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HomeCrimeSuspect killed in shootout with police after torching car and invading home

Suspect killed in shootout with police after torching car and invading home

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It all began with a home invasion and automobile theft in the early morning hours of Tuesday, May 31 and ended around 2 pm when a male suspect was shot and killed by sheriffs’ deputies.

Just a couple of hours after these incidents took place, Hernando County Sheriff Al Nienhuis, Pasco Sheriff Chris Nocco and Special Agent in Charge Mark Brutnell with the Florida Department of Law Enforcement (FDLE) held a news conference to inform the public of what transpired. Many of the facts were not known at the time of the 4:30 pm news conference but were revealed later.

The series of events started in Pasco County with a home invasion at 2:30 am at a home in Hudson near State Road 52 in the Moon Lake area. A man and a woman entered the house through an unlocked door, while another woman waited outside. The two tied up an 89-year-old man, stole some items from the home and his vehicle.

He wasn’t harmed and was able to free himself and call 911. About 6:45 am the Hernando County Sheriff’s Office was alerted about a burning vehicle at 223 Dandelion Court in Spring Hill. It was found to be arson and it turned out to be the car that had been reported stolen.

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Later in the morning or early afternoon, Pasco County deputies found two women at a gas station on County Line Road. They discovered items that had been stolen from the home and one of the women had some burn marks.

The women now have been identified as Bridgette Harvey, 42 and Jamie Kujawa, 38. Ironically, Ms. Kujawa was arrested in April on animal cruelty charges and was due to show up in court Tuesday morning.

She told the arresting officer that the man involved in the home invasion, who has since been identified as Victor Thomas Torres Jr. (DOB – 03/25/1980), was possibly at 472 Hollyhock Lane in Spring Hill where the animal cruelty incident had taken place in April.

Two Hernando County plainclothes detectives went to that location, saw the man and he recognized them. He fled and they began a search for him. Reports started coming in around 1:20 pm of a suspicious person jumping fences in the area.

Torres ended up in a house on Bancroft Street and entered the home that was occupied by two senior citizens and two children. He then went into the garage and started shooting at deputies who arrived on the scene. These included at least three Hernando deputies and one Pasco County K9 deputy.

As shown in the body cam video, it appears that the Pasco County K9 officer was leading the tactical squad.

During the course of at least the next fourteen minutes, Torres continued to fire at the deputies.

Eventually, he exited the garage and started to run while he continued firing. After repeated warnings from deputies to stop and drop his weapon, the officers fired several rounds and at least one hit Torres. This occurred at approximately 2:00 pm. After deputies found him lying on the ground they attempted to resuscitate him. He was taken to the hospital where he later died from his wounds.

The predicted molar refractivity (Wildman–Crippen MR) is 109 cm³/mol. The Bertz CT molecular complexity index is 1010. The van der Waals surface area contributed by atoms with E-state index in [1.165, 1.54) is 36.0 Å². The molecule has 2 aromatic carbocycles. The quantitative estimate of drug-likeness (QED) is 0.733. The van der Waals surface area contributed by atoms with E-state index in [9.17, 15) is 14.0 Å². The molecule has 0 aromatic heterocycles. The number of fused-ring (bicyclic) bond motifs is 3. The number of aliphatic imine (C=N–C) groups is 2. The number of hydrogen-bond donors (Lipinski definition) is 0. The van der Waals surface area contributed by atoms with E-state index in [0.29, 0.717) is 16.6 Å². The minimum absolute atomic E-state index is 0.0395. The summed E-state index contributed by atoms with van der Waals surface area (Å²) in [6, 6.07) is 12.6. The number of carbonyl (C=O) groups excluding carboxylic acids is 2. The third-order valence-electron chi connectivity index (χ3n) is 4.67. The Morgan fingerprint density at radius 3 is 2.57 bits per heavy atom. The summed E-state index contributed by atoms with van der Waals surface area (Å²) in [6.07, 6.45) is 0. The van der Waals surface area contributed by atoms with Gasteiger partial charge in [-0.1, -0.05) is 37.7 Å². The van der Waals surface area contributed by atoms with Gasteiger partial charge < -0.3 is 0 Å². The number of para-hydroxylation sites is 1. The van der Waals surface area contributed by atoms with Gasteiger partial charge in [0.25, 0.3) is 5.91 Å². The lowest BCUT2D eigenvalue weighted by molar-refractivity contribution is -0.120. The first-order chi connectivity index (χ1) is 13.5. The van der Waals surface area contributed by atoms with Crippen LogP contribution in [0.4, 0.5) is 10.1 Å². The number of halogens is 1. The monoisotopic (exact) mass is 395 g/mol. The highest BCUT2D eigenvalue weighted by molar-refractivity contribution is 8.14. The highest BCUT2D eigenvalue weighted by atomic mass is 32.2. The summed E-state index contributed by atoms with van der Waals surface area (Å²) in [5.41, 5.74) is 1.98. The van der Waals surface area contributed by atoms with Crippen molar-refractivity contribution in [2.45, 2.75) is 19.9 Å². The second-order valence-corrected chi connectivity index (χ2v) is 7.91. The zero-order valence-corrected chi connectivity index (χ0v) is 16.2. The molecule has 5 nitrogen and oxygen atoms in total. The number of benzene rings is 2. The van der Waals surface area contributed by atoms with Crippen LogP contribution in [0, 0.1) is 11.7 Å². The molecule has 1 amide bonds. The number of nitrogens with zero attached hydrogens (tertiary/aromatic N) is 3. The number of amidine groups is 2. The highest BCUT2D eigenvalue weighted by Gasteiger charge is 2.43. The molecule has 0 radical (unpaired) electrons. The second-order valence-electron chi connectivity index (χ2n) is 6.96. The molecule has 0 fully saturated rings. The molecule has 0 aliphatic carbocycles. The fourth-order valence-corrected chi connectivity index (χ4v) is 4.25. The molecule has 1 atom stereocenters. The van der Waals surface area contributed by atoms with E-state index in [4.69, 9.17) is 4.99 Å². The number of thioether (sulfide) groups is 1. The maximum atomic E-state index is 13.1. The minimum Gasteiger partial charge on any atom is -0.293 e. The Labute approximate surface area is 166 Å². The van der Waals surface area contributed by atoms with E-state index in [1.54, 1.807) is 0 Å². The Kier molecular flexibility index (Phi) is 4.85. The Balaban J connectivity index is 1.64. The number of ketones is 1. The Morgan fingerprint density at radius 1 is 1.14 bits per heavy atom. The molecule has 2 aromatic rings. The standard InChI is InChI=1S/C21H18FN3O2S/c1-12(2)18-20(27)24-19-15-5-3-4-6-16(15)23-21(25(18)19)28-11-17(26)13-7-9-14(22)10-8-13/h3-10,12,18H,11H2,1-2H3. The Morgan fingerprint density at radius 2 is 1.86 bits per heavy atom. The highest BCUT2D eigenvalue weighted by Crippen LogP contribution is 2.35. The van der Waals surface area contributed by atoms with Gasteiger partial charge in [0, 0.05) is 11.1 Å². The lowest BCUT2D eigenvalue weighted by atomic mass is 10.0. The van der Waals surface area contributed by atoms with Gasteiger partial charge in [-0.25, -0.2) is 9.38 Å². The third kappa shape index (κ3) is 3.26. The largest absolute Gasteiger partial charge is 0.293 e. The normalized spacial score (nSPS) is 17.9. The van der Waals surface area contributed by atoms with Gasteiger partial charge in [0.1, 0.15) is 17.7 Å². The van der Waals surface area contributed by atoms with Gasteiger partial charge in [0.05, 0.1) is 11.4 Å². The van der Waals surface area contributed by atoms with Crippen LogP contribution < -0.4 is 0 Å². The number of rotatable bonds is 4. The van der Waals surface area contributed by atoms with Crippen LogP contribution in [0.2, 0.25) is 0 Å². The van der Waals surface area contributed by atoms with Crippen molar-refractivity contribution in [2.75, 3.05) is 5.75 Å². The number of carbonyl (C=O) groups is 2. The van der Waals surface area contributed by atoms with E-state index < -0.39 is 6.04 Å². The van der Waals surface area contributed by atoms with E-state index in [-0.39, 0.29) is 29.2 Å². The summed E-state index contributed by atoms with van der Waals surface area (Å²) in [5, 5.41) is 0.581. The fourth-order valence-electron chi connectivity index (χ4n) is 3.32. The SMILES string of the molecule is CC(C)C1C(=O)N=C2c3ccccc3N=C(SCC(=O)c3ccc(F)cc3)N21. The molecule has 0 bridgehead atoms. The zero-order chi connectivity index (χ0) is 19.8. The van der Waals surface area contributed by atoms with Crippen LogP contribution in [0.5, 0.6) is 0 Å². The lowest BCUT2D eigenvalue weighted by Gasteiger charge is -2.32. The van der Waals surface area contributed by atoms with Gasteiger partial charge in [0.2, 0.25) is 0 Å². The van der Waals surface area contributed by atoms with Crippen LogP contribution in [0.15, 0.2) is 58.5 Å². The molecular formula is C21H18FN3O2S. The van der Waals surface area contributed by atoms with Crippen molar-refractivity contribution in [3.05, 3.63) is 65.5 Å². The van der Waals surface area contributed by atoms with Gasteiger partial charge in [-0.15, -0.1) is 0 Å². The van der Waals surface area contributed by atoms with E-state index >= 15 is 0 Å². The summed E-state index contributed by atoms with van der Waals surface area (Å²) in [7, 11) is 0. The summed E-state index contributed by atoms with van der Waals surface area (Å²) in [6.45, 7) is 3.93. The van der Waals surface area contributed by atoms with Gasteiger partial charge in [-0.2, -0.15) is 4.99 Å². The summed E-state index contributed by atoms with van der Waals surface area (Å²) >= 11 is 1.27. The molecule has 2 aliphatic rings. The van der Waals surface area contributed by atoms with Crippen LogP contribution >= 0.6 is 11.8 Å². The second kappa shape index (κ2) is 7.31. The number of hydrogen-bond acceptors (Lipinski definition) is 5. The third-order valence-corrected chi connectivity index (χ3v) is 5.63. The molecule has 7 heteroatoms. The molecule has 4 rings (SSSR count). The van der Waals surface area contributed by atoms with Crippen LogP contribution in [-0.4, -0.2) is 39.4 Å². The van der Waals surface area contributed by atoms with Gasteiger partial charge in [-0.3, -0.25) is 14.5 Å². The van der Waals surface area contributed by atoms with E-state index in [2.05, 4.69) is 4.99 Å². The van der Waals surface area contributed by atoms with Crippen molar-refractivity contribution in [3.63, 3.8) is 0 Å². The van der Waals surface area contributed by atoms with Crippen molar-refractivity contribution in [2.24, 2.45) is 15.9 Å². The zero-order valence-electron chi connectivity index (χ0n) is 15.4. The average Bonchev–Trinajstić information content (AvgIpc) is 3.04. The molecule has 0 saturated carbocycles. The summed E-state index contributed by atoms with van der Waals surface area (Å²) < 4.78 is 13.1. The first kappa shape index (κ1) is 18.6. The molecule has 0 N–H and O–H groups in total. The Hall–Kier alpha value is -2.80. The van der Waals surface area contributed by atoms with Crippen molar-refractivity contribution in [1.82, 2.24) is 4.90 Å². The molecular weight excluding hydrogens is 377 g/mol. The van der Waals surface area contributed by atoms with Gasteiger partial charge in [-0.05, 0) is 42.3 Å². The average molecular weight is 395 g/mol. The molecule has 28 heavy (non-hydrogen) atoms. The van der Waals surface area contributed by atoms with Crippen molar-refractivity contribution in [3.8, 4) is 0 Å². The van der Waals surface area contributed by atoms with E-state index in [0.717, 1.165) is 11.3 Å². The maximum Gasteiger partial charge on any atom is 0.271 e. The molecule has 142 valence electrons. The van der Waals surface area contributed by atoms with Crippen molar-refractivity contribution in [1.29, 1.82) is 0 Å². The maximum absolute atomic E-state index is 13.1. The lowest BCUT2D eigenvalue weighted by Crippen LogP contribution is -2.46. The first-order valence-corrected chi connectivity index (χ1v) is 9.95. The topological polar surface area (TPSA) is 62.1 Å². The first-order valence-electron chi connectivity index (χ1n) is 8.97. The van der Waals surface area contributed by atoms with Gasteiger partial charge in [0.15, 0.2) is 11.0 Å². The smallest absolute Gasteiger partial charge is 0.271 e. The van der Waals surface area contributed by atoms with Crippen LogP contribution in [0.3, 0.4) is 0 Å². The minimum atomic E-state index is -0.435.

At the press conference, Sheriff Nocco stated that Torres was a documented gang member and had an extensive criminal history going back at least sixteen years. He had been convicted of aggravated assault on a police officer, kidnapping, robbery and other crimes. Torres was released from jail in May of last year.

As in all police-involved shootings FDLE was called in to investigate and deputies were placed on administrative leave pending the outcome.

Mark Brutnell of the FDLE stated, “This [situation] had the potential to be very bad. The deputies showed great restraint.”

After the investigation is complete, the findings will be turned over to the State Attorney’s office.

Sheriff Nocco commented, “The heroism of the law enforcement officers is second to none. It’s sad that there is any loss of life, but at the same time, the suspect dictated our actions. Had he given himself up, it would have all been fine, but he started shooting at us and they had to defend themselves.”

Deputies did not want to return fire while the suspect was in the house for fear of hitting an innocent person. Had they heard shots being fired inside the house they would have charged into the house, “neutralized” the suspect, and rendered aid.

“We don’t wait and sit outside, we go right into those situations,” Nocco concluded.

The chaplain corps and victim advocates are counseling the innocent victims to help them deal with this trauma. At the same time, it’s traumatic for the officers and their families, so they will also receive mental health counseling.

Most law enforcement officers never have to fire a gun at a suspect. However, as shown in Tuesday’s events, when the situation does arise their training, discipline, and quick thinking−literally “under fire”−kick in. In addition, the cooperation and communication between Pasco and Hernando Sheriffs’ departments helped to resolve a dangerous situation quickly and without loss of innocent lives.

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